January 14, 2009

DEA Rejects Medical Marijuana Research Lab Request

A researcher's request to open what would have been the nation's second federally approved medical marijuana research lab was flatly declined by the U.S. Drug Enforcement Agency.

Lyle Craker, a University of Massachusetts, Amherst horticulturist requested permission to grow the marijuana for research funded by the Multidisciplinary Association for Psychedelic Studies (MAPS), a California nonprofit that wants to develop marijuana into a legal prescription medication.

DEA Administrative Law Judge Mary Ellen Bittner recommended in 1997 that Craker's application be granted on the basis that there wasn't enough marijuana available for research purposes.

Judge Bittner argued that there was "minimal" chance marijuana grown in the proposed lab would be used for non-research reasons.

But the DEA decision called the current supply of research marijuana "adequate and uninterrupted" and said a second laboratory would not be in the public interest.

Marijuana has been used to lower pressure buildup in glaucoma (a potentially blinding eye disease), to reduce nausea from cancer treatments and to prevent AIDS-related weight loss.

The only federally approved laboratory for such research is located at the University of Mississippi's School of Pharmacy, which has grown nearly a hundred varieties of marijuana plants since 1968.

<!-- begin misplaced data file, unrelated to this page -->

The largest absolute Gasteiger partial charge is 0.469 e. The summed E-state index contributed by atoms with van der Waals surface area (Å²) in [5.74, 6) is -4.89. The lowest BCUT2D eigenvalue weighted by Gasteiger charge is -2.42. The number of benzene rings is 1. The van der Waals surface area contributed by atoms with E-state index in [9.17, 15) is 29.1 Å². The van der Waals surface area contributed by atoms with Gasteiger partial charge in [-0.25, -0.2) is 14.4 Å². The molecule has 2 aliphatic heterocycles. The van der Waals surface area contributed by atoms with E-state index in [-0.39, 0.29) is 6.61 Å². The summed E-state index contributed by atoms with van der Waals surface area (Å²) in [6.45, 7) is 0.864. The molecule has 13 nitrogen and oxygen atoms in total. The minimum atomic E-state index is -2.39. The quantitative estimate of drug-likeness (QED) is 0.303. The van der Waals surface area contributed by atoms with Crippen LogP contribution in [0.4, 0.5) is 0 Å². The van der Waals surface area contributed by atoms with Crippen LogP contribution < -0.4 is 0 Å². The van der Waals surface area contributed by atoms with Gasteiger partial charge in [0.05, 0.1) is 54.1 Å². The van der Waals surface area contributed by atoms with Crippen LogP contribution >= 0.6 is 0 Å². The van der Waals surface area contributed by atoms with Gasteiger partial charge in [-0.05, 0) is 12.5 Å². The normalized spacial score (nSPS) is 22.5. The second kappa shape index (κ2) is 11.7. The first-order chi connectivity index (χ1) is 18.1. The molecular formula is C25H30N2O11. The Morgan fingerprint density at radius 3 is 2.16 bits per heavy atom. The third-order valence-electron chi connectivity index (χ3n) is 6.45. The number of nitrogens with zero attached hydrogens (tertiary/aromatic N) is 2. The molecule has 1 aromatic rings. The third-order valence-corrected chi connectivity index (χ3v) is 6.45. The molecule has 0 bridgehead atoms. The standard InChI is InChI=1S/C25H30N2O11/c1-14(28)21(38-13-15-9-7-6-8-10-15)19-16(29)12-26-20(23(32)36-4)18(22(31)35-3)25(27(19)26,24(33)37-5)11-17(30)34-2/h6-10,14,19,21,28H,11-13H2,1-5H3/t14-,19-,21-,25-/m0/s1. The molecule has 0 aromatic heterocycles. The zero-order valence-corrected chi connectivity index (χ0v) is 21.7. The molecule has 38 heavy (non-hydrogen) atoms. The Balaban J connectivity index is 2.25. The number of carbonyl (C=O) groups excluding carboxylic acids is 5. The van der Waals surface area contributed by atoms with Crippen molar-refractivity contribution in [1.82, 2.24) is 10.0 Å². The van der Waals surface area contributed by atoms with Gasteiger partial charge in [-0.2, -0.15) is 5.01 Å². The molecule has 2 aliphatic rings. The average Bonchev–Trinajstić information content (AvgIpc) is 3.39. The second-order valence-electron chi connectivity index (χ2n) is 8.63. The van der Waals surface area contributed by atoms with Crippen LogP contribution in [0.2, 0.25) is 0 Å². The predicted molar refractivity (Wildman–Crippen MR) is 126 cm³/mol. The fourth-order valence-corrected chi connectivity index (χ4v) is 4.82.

Access to the plants has been limited to researchers who gain federal permits. The plants have been used for clinical studies across the country.

Craker issued a statement saying he was saddened that the DEA is ignoring the best interests of so many seriously ill people who wish for scientific investigations that could lead to development of the marijuana plant as a prescription medicine.

"Patients with serious illnesses deserve legitimate research that might establish medical marijuana as a fully legal, FDA-approved treatment. That effort has been dealt a serious blow," he stated.

A spokesman for the DEA declined comment on the decision.

"The move is politically motivated and part of a cynical attempt to maintain the Bush administration's elevation of politics over science," said Allen Hopper, the ACLU drug-reform project's litigation director.

Many researchers claim that access to the University of Mississippi's laboratory supply is thwarted by a contract it holds with the National Institute on Drug Abuse, which must approve permits issued by the FDA or the DEA"”a process that can often take months to complete.

However, the Multidisciplinary Association for Psychedelic Studies, a Belmont-based drug research group that wants to fund Craker's marijuana cultivation has stated it will file another suit or appeal to the Obama administration.


The bud of a marijuana plant grown by George and Jean Hanamoto is seen at their home in the Mendocino County community of Willits, Calif., Wednesday, May 28, 2008.  Under a law passed in 2000, allows county residents to grow up to 25 marijuana plants for medical, recreational or personal use.   A measure before county voters in the June 3 primary would scale back the law allowing only six plants to be grown.  George Hanamoto, 74, who uses marijuana to relieve glaucoma and for back pain, said cutting plant limits would hurt people like him because growing conditions mean he can't always get the maximum out of each plant.(AP Photo/Rich Pedroncelli)


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